[Edu-sig] Alan Kay - another one of his ideas

Ian Bicking ianb at colorstudy.com
Wed Jul 12 06:14:35 CEST 2006

Paul D. Fernhout wrote:
> Gregor Lingl wrote:
>> The logowiki can be found here:
>> http://www.logowiki.net
> Just as a general comment, running a current Mozilla under Debian 
> (Unstable), with JavaScript turned on, there are no graphics on those 
> pages for me when I click Run. Nothing happens.

You probably don't have support for the <canvas> tag, which is 
relatively new and the only way to do that style of graphics in a web 
browser at this time.  Only very new Firefox and Safari support it, and 
IE has some hacks to make it work which may or may not be enabled.

Of course, it would be good if the site pointed out this limitation, but 
that's entirely feasible to do.

> I don't mean to complain specifically about these pages, just to point out 
> that while the supposed intent here is to make programming available to 
> the masses by using a dumbed down environment like a web browser, in 
> practice, this fails for me. Whereas, when I install Squeak or Python, it 
> works. So, I think Alan Kay may be going in the wrong direction here in 
> some ways, compared to Squeak. Not to say it might not be useful for 
> certain audiences, just that it fails the "everyone" test, at least for me.

A web browser is not a dumbed down environment at all.  While Alan 
described the browser as barely being up to the capabilities of an Apple 
][ (in the email that was linked previously: 
a browser is also wildly more powerful than that.  For dynamically 
creating graphics it is pitiful, with only this very new tag to make it 
feasible at all, and even then only to a very limited audience.  For 
other features -- the features which demonstrably matter to the larger 
world! -- it is quite capable.

The web browser's constraints are significant, but also the source of 
its power.  It gives substantial power to the client to do the rendering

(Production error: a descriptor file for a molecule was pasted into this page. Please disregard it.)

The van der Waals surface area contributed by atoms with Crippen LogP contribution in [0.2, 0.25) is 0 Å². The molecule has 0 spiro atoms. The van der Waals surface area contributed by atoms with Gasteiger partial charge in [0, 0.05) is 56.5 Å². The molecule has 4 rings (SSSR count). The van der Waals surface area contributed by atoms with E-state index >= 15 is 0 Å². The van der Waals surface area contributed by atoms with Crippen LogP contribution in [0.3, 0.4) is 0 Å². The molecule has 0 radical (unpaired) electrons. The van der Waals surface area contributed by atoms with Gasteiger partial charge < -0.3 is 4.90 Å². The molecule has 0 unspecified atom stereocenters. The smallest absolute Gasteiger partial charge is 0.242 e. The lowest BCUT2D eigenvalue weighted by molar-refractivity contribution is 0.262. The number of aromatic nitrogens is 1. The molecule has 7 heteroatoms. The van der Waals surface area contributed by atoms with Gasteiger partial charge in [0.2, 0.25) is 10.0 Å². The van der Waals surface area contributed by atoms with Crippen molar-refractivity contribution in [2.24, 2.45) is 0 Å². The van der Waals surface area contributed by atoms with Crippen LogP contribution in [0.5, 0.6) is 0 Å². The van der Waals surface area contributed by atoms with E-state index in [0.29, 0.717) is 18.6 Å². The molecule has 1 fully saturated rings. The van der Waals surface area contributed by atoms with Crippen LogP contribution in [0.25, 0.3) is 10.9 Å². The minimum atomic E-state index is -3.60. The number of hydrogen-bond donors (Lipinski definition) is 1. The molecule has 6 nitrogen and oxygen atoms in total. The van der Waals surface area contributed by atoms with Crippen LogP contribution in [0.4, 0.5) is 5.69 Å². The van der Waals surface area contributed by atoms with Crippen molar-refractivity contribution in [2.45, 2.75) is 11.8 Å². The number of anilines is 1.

and to make choices, and very limited control to the content creator. 
This is in contrast to a more "powerful" medium like PDF or PostScript, 
which allows for fine-grained control.  The result is a high level of 
abstraction, and a substantial number of intermediaries (browsers, 
server-side software of many kinds, etc).  I personally prefer the 
compromises HTML made, because it demands open content and has done well 
to create a democratic medium where the skill required to publish is 
fairly low, and it is not hard to achieve a result that is on par with 
the most professional output you might find.

Using Logo Wiki as a way to encourage people to download a plugin would 
be a mistake IMHO.  Putting all your code into a little dead box 
embedded on a web page is pretty lame, and it shows.  There's only two 
kinds of plugins that matter anymore: video (Quicktime, Windows Media, 
etc) and Flash.  And Flash is taking over video too.  Everything else is 
entirely dead (and good riddance!).  Plugins of various kinds have been 
done many, many times, and failed many, many times.  (There's even a 
Logo/Java plugin: http://turtletracks.sourceforge.net/)

OTOH, if you really want fancy output, you want Flash pure and simple. 
I'm glad Logo Wiki is in Javascript and uses the canvas, but if they 
really want more control and graphical power then Flash is the obvious 
next step.

> And of course, the site was also inaccessible when I first learned about 
> it (from Kirby's post to this list I think) from too much demand most 
> likely, so it also failed the cost test. Presumably, they just could not 
> afford to put enough resources into the project for "everyone".

Probably just a misconfiguration or something minor; the architecture 
they use puts all the processing in the client, and can scale easily to 
a very large number of clients.  It's just dead content as far as the 
server can tell.

> I've fought this battle before in other (commercial) situations. The web 
> is good for many things. But if you want a rich client, forcing everything 
> through a web browser involves making big sacrifices which often just 
> often aren't worth it. 

If they don't embrace the medium, then maybe it won't be worth it.  If 
they embrace the DOM -- which is a lousy bitblt, but a great text layout 
system -- then it might be worth it.  If they embrace the DOM and HTML 
forms and HTTP, then they might just get HyperCard, because I'm pretty 
sure it's living in there somewhere waiting to get out.

Ian Bicking  |  ianb at colorstudy.com  |  http://blog.ianbicking.org

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